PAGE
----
This humility was only magnified in the eyes of both Japanese and foreign fans alike when he broke from protocol in asking for a period of silence to remember Taiho during his own awards ceremony in Osaka in March.

And, if he is looking down, there would probably be none happier than Taiho himself if Hakuho one day won his 33rd, perhaps even 34th yusho.
Already being penciled in as the third greatest on the all-time winners list, the onus is now on Hakuho to show he has what it takes to move past the 30 mark, and make a serious assault on the 32 benchmark set so long ago by Taiho.

I for one think he will do it, but not without a great deal of soul-searching.

  • Des

    Of course he will take the record – there is virtually no opposition around. The “sport” element went out of sumo a few years ago, which explains why it’s not hard to pick up a ticket to any basho nowadays. The bigger question is – how longer will sumo survive with the elderly fan-base dropping off by the year?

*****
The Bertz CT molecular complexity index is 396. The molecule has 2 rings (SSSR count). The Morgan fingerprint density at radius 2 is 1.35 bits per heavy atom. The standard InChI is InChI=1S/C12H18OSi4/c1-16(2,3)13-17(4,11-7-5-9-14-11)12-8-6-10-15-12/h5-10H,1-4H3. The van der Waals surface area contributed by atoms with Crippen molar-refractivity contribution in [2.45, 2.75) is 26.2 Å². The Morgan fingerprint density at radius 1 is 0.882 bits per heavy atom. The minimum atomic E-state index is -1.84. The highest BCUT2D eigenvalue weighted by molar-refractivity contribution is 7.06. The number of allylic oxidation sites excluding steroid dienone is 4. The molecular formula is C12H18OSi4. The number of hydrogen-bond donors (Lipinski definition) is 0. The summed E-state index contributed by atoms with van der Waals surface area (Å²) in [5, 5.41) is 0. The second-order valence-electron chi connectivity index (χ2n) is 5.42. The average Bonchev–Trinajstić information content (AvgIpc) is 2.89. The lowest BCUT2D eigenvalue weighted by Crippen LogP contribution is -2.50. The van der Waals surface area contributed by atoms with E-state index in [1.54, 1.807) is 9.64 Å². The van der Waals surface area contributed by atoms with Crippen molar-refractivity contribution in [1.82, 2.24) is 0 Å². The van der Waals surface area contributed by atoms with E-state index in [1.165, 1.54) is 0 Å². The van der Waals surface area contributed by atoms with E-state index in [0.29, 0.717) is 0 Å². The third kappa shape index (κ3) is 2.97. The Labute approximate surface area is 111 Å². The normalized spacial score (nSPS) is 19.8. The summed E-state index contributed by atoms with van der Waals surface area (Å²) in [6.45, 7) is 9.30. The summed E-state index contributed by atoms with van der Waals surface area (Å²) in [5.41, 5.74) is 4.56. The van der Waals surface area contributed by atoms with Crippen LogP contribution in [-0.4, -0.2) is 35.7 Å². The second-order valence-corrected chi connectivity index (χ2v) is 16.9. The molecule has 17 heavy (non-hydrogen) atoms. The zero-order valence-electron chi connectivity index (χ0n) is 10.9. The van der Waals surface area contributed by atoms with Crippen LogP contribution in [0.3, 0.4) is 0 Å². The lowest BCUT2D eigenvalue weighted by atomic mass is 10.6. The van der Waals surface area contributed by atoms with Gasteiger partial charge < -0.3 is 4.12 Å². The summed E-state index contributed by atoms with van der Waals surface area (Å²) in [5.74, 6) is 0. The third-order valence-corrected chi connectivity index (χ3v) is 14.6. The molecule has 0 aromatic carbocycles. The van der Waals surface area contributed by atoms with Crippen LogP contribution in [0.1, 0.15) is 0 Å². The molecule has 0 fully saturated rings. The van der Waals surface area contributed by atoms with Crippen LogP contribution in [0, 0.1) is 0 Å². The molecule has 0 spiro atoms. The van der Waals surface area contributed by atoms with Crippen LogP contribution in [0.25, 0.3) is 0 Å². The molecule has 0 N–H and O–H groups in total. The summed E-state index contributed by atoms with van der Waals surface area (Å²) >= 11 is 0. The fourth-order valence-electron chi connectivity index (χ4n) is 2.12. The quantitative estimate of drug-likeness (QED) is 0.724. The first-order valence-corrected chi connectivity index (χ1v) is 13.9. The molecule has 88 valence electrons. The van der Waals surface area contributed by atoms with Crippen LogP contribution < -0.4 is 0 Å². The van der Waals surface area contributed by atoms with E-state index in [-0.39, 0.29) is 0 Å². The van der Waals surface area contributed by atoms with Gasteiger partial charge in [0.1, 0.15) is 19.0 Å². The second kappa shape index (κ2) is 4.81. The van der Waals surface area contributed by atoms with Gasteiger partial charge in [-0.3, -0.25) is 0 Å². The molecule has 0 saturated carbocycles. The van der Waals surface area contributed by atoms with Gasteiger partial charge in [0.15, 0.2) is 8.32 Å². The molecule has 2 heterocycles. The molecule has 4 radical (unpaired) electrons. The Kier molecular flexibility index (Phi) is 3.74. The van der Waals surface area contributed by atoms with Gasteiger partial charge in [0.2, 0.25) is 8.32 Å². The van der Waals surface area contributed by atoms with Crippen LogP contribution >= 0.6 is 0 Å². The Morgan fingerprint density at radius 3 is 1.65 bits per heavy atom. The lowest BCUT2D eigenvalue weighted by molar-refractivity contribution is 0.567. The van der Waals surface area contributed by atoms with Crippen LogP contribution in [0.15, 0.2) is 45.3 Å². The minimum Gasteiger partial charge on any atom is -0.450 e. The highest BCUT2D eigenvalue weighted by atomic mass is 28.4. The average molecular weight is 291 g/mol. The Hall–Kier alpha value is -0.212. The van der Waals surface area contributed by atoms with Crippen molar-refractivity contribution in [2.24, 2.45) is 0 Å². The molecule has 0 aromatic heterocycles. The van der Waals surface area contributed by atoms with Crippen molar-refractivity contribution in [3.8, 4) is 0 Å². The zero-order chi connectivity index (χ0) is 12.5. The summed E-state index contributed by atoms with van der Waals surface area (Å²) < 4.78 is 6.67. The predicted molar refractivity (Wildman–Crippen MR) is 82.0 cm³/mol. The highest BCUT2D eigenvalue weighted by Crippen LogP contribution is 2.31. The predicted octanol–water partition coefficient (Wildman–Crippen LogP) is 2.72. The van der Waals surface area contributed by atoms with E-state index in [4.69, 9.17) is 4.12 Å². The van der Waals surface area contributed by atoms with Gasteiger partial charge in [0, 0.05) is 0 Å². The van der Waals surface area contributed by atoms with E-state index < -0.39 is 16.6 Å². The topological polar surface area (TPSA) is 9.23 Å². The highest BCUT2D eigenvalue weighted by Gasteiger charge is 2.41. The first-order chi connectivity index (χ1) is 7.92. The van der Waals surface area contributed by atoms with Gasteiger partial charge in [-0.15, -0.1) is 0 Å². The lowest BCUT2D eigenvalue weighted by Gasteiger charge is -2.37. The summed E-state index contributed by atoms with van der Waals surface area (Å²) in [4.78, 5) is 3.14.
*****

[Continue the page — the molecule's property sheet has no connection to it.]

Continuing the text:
• Dennis Bauer

    I agree with des, the last few years the Ozeki have been under performing (to say it lightly)

  • tartanohana

    A tough one Des. There are definite worries in terms of fan demographics, but what to change whilst preserving the heart of the sport? It seems to occupy a curious place in Japanese society, a closed sub-culture marked by hazing and betting scandals. The sacrifices rikishi must endure must seem fairly unappealing to a Japanese youth spoon fed images of bishounen masculinity courtesy of Johnnys et al.

    Certainly, some media training for rikishi wouldn’t go amiss, as most of them seem more phased by surviving a post-match interview than going toe-to-toe with Gagamaru. The rapturous applause for any rikishi bold enough to show the vaguest hint of personality (Takamisakari and Kotoshogiku’s pre-bout routines) shows there is an appetite for this, with the trash-talking pro-wrestlers an example not to heed.

    As for Hakuho, of course he can. Am not a fan, but admire his ability and Takanohana-esque calm before wiping the floor with a.n.other

  • http://www.facebook.com/people/Audrey-Burdeos/100001358835167 Audrey Burdeos

    I became interested in Sumo when I watch with my grandson one afternoon and it was a bout between Assashyori and Hakuho. From then on I watched Dumo because I became a fan of Hakuho who admire his sumo style and humility